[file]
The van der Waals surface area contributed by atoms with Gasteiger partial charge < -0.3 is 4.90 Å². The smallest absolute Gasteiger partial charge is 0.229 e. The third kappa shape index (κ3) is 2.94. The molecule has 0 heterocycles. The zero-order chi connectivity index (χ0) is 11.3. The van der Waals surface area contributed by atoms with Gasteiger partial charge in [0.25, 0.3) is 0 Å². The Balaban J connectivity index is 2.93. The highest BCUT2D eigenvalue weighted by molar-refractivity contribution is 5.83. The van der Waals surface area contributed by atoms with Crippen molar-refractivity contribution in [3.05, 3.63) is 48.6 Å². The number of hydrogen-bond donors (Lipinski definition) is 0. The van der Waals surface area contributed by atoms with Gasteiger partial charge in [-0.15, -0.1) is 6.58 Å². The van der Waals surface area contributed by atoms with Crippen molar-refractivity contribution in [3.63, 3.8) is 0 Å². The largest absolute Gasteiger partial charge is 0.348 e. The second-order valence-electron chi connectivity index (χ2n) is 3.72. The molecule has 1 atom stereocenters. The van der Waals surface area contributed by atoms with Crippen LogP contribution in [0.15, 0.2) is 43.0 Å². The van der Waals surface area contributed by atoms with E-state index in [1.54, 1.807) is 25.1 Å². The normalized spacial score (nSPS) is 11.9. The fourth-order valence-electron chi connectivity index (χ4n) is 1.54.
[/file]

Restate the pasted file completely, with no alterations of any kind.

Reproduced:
The van der Waals surface area contributed by atoms with Gasteiger partial charge < -0.3 is 4.90 Å². The smallest absolute Gasteiger partial charge is 0.229 e. The third kappa shape index (κ3) is 2.94. The molecule has 0 heterocycles. The zero-order chi connectivity index (χ0) is 11.3. The van der Waals surface area contributed by atoms with Gasteiger partial charge in [0.25, 0.3) is 0 Å². The Balaban J connectivity index is 2.93. The highest BCUT2D eigenvalue weighted by molar-refractivity contribution is 5.83. The van der Waals surface area contributed by atoms with Crippen molar-refractivity contribution in [3.05, 3.63) is 48.6 Å². The number of hydrogen-bond donors (Lipinski definition) is 0. The van der Waals surface area contributed by atoms with Gasteiger partial charge in [-0.15, -0.1) is 6.58 Å². The van der Waals surface area contributed by atoms with Crippen molar-refractivity contribution in [3.63, 3.8) is 0 Å². The largest absolute Gasteiger partial charge is 0.348 e. The second-order valence-electron chi connectivity index (χ2n) is 3.72. The molecule has 1 atom stereocenters. The van der Waals surface area contributed by atoms with Crippen LogP contribution in [0.15, 0.2) is 43.0 Å². The van der Waals surface area contributed by atoms with E-state index in [1.54, 1.807) is 25.1 Å². The normalized spacial score (nSPS) is 11.9. The fourth-order valence-electron chi connectivity index (χ4n) is 1.54.